Education - The Key to Industry 4.0
With a “lack of technology know-how” holding back almost a third of manufacturers, EMS CEO Keith Austin explores how innovators can ensure no one gets left behind.
Industry 4.0 has swept across the manufacturing sector at some pace. According to a recent Deloitte report, 74 per cent of scaling manufacturing businesses are looking to invest in new physical equipment and machinery – demonstrating the desire to up their game. Yet, worryingly, almost a third of manufacturing businesses cite ‘lack of technology know-how’ as one of the biggest challenges they face when seeking to adopt new technologies.
These are businesses seriously at risk of being left behind. Not only affecting their efficiency and production levels, but impacting on their ability to attract talent too. This extends to internal communications as well, as employees need to feel inspired to embrace new methods.
Bridging the knowledge gap
So, what can innovators in the sector do to change this? In short, they must do more to reduce the knowledge gap. It is the people and businesses at the forefront of these advancements that have the ability to ensure progress across the sector.
Proven time and time again, the best method of bridging a knowledge gap is through face-to-face educational experiences. Through live demonstrations and getting new innovations in the hands of those nervous to embrace change, progress can quickly become far less daunting. Traditionally, we might have seen this done through the trade show format, but with key decision makers more time-starved than ever, it requires a more innovative approach.
There is a real opportunity for leading innovators to bring knowledge and understanding direct to the doorsteps of businesses. Global provider of industrial and electronic products, RS Components, has done just that with the creation of an immersive mobile showroom tour. What really sets this campaign apart is the format. It brings major brands such as 3M, Siemens and Design Spark together under one roof – showcasing world leading innovations and giving visitors the chance to actually get hands-on with the products. The roadshow is currently travelling across Germany, providing easily accessible, face-to-face engagement with new innovations.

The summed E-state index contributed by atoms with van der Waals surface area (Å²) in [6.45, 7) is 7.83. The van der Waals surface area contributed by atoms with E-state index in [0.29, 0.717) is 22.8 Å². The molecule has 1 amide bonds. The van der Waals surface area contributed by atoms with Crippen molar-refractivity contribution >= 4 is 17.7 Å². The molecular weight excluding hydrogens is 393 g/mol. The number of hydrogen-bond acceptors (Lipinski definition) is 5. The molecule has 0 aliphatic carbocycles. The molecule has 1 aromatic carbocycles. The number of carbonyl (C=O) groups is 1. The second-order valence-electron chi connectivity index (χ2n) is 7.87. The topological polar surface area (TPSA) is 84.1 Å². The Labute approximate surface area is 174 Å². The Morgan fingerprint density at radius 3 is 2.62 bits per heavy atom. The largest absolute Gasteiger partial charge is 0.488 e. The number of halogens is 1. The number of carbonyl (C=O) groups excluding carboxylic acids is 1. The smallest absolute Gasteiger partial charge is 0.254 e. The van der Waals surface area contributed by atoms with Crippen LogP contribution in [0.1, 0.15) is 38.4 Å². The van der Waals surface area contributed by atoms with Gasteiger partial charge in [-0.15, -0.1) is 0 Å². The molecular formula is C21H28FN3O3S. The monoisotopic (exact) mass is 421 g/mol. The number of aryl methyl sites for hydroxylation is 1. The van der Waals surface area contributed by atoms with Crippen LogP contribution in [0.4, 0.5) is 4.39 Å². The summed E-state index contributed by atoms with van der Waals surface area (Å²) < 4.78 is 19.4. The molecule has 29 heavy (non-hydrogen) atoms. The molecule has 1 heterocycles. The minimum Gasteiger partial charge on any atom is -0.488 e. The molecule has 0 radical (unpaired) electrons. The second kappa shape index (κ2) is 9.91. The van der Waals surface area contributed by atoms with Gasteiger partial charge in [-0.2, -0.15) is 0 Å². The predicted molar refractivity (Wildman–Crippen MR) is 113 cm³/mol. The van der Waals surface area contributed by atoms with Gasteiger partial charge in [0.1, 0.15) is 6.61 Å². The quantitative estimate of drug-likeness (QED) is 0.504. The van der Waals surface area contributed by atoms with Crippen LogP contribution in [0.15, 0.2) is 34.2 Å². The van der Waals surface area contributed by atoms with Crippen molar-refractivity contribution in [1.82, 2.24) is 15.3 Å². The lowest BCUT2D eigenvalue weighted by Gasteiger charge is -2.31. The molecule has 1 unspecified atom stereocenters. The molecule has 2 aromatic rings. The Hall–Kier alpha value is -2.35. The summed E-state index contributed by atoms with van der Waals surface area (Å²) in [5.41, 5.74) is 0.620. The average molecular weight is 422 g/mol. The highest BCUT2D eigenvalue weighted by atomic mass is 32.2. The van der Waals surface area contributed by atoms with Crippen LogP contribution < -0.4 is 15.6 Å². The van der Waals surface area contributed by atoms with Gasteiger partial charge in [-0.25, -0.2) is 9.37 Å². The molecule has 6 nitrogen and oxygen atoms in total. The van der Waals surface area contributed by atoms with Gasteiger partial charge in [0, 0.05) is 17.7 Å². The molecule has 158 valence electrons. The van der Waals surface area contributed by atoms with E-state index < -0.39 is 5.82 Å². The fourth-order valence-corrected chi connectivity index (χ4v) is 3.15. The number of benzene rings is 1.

From ‘knowledge bars’ that offer visitors the chance to get the answers from the experts themselves, to recreating a live real production environment so that visitors can see the impact of the technologies for themselves, there are a whole host of ways to bring the Industrial Internet of Things (IIOT) to life for those that are new to it. It’s about presenting new technologies in such a way that people feel confident to implement change themselves.
Hands-on the future
Of course, Industry 4.0 will have its biggest impact on the next generation, and there is some important work to be done to educate the engineers of the future. A skills gap study undertaken by Deloitte showed that nearly 4.6 million manufacturing jobs will become available over the next decade, however, nearly 2.4 million of these are expected to go unfilled. Realising the enormity of this problem, some manufacturers are engaging with schools and universities to deliver educational sessions that demonstrate the potential offered by a career in the field.
However, to really stand out and take things one step further, manufacturers need to get creative in their efforts to inspire the next generation. After all, how can we expect young people to get excited about AI, IoT and robotics, if we don’t give them the chance to experience it for themselves? By creating immersive experiences that put young people in the shoes of the sector’s top engineers – whether through use of virtual reality tools or live challenges using new technologies – we can actually inspire them to want to want to embrace the next wave of innovation.
Realising the Fourth Industrial Revolution
While it is clear that IIOT is alive and kicking, it presents a massive challenge for the sector. Bridging the knowledge gap will be crucial to ensuring not only that today’s manufacturers don’t get left behind, but also to inspire the next generation to pick up the baton. There’s no doubt that the way innovators engage the sector can have a huge impact on this in the years to come. Now’s the time to match the approach to knowledge sharing with the exciting potential of the technologies which are revolutionising this sector.